• Hi Dylan,

      I haven’t tried this one myself or with clients, but I’ve heard positive things. I like that they use clinically documented strains. Five billion is the minimum needed that research has been shown to be effective. As soon as I get more feedback, I will consider adding it to the best list.

  • When should one take their probiotics? I heard two sides to this question, one being you take it before food since there isn’t that much stomach acid to kill the bacteria in the probiotc; and the other being you take it after eating food because the food that was eaten takes most of the stomach acid produced when eating food and leaves none to little to destroy the bacteria in probiotics. What has been your experience with your patients,yourself, and clients on which is a better time to take probiotics, after or before food? I think this is very important and should have been addressed in the article.

    • Hi Ash,

      Great question. My opinion is that they are best taken with food, with a focus on prebiotics in the meal. The survival rate has been pinned at 20-40% based on the strains, gastric acidity, and bile salts. The challenge is adherence to the mucosal cells – which certain strains appear to be better than others – therefore blocking harmful bacteria from attaching. The small intestine is more easily influenced, but prebiotics increases the ability of probiotics to colonize in the colon and not just pass through. Since you would consume probiotics with food – as found in fermented foods and drinks – it makes sense to me that supplemental probiotics should be taken with a meal for both colonization and protection against bad bacteria. It has been my experience with clients that taking probiotics during a meal or after yields the best response in terms of noticeable results in digestion.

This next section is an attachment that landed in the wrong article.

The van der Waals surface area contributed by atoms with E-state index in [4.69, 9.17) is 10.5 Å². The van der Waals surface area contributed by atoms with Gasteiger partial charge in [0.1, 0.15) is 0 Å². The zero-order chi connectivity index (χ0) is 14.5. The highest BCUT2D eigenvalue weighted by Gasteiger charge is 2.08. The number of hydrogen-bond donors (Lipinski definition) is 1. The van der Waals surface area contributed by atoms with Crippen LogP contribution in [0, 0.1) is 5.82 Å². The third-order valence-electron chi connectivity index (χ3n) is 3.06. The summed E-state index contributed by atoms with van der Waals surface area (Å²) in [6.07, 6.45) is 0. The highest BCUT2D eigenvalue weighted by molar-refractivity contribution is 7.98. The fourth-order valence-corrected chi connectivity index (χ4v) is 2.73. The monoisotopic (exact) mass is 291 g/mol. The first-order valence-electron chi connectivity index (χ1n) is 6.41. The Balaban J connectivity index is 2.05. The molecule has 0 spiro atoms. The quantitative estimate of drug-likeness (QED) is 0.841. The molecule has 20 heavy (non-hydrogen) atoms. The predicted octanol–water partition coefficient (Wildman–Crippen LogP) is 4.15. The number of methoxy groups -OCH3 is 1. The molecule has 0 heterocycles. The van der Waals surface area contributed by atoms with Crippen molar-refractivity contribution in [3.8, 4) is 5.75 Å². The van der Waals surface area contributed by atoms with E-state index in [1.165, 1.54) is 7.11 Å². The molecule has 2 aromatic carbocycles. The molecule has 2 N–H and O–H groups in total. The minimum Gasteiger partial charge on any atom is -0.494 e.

• Your articles are incredibly informative. I recently came across the Elemental Wizdom probiotics, which claim to be “human specific strains”… any thoughts on this?